In News That Will Shock Nobody But Will Never Stop Being Appalling, FOX Sports' Kevin Vaughn reports that Tallahassee Police Department reports on the alleged rape were given to Tim Jansen, either by TPD or the university. According to Vaughn, TPD gave case files to the University in November 2013, once they learned that there was media snooping around the case:
FOX Sports has also learned that the Tallahassee police forwarded reports to the Florida State police chief. He then forwarded them to a high-ranking administrator in the university's athletics department.
Reports then ended up in the hands of Winston's attorney, Tim Jansen. Jansen was able to question two key witnesses in the case before the state attorney was even notified of the allegation against Winston and launched his own investigation.
In addition, campus police actively hampered attempts by reporters to investigate the investigation, or lack of it:
It also uncovered evidence that campus police officials ran interference against reporters, attempting at one point to suggest there was no investigation of Winston. And that those same police officials were a key part of the university's public relations campaign in the days after the story exploded.
If the story is materially true (and FOX Sports seems to have done its research here), it's just more evidence that the Jameis Winston investigation was not just handled incompetently, but that there was a conscious and coordinated effort to prevent any attempt to find out the truth about what happened that night. We all know that big-time recruits and star quarterbacks (of which Winston was both) get special treatment, but there seems to be a special level of arrogance around the flagrant attempts by both the university and PD to harangue, slander, and discredit a woman that was very likely to be telling the truth, all in service of keeping the gravy train rolling.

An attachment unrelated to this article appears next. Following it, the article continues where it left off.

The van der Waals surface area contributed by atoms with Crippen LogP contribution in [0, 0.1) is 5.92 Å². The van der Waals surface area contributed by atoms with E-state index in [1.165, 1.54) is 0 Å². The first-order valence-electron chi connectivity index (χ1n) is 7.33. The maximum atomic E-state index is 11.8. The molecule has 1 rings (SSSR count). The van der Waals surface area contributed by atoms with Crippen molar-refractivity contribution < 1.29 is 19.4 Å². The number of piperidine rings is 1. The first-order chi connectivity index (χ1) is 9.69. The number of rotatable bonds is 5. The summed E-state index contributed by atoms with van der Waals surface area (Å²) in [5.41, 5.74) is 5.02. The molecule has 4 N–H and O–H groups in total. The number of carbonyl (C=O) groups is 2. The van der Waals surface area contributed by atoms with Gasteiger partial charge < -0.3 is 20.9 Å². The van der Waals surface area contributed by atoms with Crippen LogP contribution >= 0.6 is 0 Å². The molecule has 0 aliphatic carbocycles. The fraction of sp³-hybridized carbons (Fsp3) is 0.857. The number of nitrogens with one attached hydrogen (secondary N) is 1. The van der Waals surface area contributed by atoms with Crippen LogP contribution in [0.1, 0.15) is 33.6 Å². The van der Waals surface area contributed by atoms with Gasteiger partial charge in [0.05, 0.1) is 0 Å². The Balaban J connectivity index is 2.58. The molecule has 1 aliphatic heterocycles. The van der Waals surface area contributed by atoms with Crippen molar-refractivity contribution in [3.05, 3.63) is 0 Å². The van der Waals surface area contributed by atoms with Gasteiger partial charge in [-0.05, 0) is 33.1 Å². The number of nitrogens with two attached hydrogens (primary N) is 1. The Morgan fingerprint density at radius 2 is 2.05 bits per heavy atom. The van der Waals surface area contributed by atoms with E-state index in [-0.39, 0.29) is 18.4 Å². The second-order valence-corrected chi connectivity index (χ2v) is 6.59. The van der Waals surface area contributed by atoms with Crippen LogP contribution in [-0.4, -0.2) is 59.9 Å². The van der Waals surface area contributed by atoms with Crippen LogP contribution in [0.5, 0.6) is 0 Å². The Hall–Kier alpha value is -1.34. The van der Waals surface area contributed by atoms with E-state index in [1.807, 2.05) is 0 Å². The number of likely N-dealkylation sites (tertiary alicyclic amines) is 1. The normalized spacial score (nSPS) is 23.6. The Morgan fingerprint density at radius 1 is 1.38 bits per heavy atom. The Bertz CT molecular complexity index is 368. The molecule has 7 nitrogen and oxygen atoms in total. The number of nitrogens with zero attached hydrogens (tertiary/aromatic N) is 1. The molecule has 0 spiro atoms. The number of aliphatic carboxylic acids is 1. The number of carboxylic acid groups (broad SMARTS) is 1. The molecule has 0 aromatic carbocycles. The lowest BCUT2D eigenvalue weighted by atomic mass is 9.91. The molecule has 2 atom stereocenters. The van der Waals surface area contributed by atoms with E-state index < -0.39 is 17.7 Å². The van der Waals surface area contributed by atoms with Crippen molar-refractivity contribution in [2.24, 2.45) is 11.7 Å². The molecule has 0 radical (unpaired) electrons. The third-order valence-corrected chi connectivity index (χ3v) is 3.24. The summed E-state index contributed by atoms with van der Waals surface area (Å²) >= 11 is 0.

I'm no legal scholar, so I don't know the legality of withholding evidence, releasing evidence to interested parties, and hindering potential prosecutions, but there needs to be a serious, independent investigation into the actions of both the university (to go along with its pending Title IX investigation) and police department. One would hope that such an obvious miscarriage of justice would inspire some change. Based on the history of forever, though, I'm not particularly hopeful. FOX Sports promises more to come, so this will be updated as more details are released.